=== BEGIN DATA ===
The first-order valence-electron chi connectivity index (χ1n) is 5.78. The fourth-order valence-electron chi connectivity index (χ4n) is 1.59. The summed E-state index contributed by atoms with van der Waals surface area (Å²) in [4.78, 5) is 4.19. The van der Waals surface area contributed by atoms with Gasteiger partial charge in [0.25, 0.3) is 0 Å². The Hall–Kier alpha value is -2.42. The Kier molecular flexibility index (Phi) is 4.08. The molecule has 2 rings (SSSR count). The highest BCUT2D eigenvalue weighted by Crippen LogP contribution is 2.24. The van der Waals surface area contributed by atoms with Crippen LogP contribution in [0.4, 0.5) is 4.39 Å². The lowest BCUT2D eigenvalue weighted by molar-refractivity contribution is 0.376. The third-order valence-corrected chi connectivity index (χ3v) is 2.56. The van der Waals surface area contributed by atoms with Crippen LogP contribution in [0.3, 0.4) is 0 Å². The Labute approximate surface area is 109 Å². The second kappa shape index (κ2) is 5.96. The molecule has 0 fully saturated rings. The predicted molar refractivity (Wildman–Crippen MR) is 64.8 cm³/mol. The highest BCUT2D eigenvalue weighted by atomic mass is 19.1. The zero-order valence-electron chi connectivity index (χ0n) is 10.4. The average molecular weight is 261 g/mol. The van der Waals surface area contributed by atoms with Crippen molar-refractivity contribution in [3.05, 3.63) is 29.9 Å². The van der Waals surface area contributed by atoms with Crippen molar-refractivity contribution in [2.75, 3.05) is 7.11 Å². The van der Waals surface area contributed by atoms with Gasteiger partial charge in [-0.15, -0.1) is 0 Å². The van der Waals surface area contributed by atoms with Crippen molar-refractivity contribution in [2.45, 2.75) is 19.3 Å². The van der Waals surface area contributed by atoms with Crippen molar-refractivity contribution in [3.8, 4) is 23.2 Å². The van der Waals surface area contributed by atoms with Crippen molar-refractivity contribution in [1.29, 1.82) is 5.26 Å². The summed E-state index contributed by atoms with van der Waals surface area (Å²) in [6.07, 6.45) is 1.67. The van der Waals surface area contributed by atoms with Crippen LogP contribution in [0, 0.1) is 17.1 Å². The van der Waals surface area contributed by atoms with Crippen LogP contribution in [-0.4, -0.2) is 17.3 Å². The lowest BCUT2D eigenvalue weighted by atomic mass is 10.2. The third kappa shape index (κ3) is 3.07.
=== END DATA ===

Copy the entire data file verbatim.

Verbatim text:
The first-order valence-electron chi connectivity index (χ1n) is 5.78. The fourth-order valence-electron chi connectivity index (χ4n) is 1.59. The summed E-state index contributed by atoms with van der Waals surface area (Å²) in [4.78, 5) is 4.19. The van der Waals surface area contributed by atoms with Gasteiger partial charge in [0.25, 0.3) is 0 Å². The Hall–Kier alpha value is -2.42. The Kier molecular flexibility index (Phi) is 4.08. The molecule has 2 rings (SSSR count). The highest BCUT2D eigenvalue weighted by Crippen LogP contribution is 2.24. The van der Waals surface area contributed by atoms with Crippen LogP contribution in [0.4, 0.5) is 4.39 Å². The lowest BCUT2D eigenvalue weighted by molar-refractivity contribution is 0.376. The third-order valence-corrected chi connectivity index (χ3v) is 2.56. The van der Waals surface area contributed by atoms with Crippen LogP contribution in [0.3, 0.4) is 0 Å². The Labute approximate surface area is 109 Å². The second kappa shape index (κ2) is 5.96. The molecule has 0 fully saturated rings. The predicted molar refractivity (Wildman–Crippen MR) is 64.8 cm³/mol. The highest BCUT2D eigenvalue weighted by atomic mass is 19.1. The zero-order valence-electron chi connectivity index (χ0n) is 10.4. The average molecular weight is 261 g/mol. The van der Waals surface area contributed by atoms with Crippen molar-refractivity contribution in [3.05, 3.63) is 29.9 Å². The van der Waals surface area contributed by atoms with Crippen molar-refractivity contribution in [2.75, 3.05) is 7.11 Å². The van der Waals surface area contributed by atoms with Gasteiger partial charge in [-0.15, -0.1) is 0 Å². The van der Waals surface area contributed by atoms with Crippen molar-refractivity contribution in [2.45, 2.75) is 19.3 Å². The van der Waals surface area contributed by atoms with Crippen molar-refractivity contribution in [3.8, 4) is 23.2 Å². The van der Waals surface area contributed by atoms with Crippen molar-refractivity contribution in [1.29, 1.82) is 5.26 Å². The summed E-state index contributed by atoms with van der Waals surface area (Å²) in [6.07, 6.45) is 1.67. The van der Waals surface area contributed by atoms with Crippen LogP contribution in [0, 0.1) is 17.1 Å². The van der Waals surface area contributed by atoms with Crippen LogP contribution in [-0.4, -0.2) is 17.3 Å². The lowest BCUT2D eigenvalue weighted by atomic mass is 10.2. The third kappa shape index (κ3) is 3.07.